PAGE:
UMass Amherst alumnus Marshall Jones, who earned his M.S. and Ph.D. degrees in our Mechanical and Industrial Engineering Department, will be inducted into the National Inventors Hall of Fame on May 4 for his pioneering work on industrial lasers. At the organization’s 45th annual induction ceremony in May, Jones will join the likes of other inductees such as Tesla, Edison, and the Wright Brothers. The induction ceremony is billed by the National Inventors Hall of Fame as “The greatest celebration of American innovation…Here we honor and celebrate the world’s foremost inventors and their contributions to society.”
Professor Erin Baker of the Mechanical and Industrial Engineering (MIE) Department is one of seven faculty members from UMass Amherst named as Public Engagement Faculty Fellows by the Public Engagement Project (PEP). PEP supports and trains faculty members to use their research for contributing to social change, informing public policy, and enriching public debate. Baker and the other PEP fellows will each receive a $1,500 stipend and technical training in communicating with non-academic audiences. The PEP fellows will also travel to Beacon Hill to share their research with Massachusetts lawmakers.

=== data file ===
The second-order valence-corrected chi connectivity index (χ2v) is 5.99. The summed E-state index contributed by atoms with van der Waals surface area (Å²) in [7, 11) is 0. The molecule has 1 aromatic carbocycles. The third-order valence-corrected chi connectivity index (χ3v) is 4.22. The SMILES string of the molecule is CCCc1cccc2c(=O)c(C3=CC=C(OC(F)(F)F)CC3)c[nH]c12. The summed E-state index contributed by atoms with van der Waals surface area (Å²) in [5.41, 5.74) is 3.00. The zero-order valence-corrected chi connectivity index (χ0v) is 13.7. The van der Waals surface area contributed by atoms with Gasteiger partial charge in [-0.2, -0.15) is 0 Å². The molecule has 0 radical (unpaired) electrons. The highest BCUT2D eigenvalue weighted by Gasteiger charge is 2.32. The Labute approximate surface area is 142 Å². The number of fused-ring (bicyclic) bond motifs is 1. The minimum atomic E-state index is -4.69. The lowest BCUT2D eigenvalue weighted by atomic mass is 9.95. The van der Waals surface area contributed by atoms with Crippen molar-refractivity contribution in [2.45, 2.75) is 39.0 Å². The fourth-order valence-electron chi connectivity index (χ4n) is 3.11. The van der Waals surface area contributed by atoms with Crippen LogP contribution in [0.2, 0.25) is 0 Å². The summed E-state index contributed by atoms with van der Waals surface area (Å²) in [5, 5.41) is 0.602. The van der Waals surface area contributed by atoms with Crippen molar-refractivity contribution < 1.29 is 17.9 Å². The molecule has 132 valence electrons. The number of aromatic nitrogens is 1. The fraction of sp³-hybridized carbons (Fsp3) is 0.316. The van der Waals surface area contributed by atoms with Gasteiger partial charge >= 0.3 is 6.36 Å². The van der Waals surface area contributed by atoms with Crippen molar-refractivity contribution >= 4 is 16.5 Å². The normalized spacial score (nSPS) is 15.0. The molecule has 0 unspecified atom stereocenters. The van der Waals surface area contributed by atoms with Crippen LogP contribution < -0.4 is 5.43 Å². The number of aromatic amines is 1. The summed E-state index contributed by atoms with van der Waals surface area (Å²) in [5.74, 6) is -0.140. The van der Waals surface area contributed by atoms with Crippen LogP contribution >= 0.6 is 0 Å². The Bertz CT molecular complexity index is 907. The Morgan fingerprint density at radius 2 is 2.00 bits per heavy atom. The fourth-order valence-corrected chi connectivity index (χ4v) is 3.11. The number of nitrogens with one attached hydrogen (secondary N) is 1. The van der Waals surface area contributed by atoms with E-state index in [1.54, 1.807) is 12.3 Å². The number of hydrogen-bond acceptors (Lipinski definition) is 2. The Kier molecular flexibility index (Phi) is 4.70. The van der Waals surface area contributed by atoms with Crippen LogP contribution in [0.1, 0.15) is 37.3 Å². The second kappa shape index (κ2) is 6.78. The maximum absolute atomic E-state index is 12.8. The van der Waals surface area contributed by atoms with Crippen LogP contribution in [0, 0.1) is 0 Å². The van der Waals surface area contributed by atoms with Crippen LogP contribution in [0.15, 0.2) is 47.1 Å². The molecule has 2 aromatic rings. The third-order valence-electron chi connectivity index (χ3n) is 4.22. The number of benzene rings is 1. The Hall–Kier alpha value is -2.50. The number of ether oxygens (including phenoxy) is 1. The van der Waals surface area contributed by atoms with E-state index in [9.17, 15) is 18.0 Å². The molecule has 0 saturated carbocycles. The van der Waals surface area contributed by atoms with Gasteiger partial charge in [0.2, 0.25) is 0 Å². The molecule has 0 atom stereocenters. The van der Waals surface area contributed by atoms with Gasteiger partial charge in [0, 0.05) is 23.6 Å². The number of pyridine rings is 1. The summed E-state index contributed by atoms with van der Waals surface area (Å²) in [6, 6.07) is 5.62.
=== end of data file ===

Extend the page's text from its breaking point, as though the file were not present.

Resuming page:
Five of the 10 finalists in the final round of the Graduate School’s inaugural Three Minute Thesis (3MT) contest are from the College of Engineering. The event, which is free and open to the public, will be held on March 24 from 4:00 to 6:00 p.m. in the Student Union Ballroom. See event flyer. 3MT finalists will highlight their research in engaging three-minute presentations, with $1,000 going to the winner, $500 to the runner-up, and $500 to the People’s Choice as voted on by the audience. Light refreshments will be provided for the audience so, for catering purposes, pre-registration is requested: pre-register here »
Two of the seven teams competing in April for the finals of the University of Massachusetts Innovation Challenge are from the College of Engineering. This year-long series of entrepreneurial competitions will climax on April 6 at 5:00 p.m. in the Campus Center Amherst Room, when the seven teams of finalists will be competing for $65,000 in funding to support their ventures. Thus far, during the 12th year of the annual Innovation Challenge, 61 pitches have been heard, and a total of $17,000 has been awarded to promising and enterprising ventures. The two engineering teams will be pitching an economical water-treatment device for community water systems and an inexpensive blood-analysis tool for dialysis patients.
Assistant Professor Shannon Roberts arrived in the UMass Amherst Mechanical and Industrial Engineering Department on September 1, 2016, bringing a wealth of experience, research, and expertise, all generated during a relatively short career as an industrial engineering specialist. The Roberts Research Group is focused on studying human factors in transportation safety by: designing and implementing driving feedback systems; analyzing human factors issues of vehicle cybersecurity; studying impaired driving (e.g., drugged driving and distracted driving); using advanced computational models for data analysis; and promoting behavior change using social influence.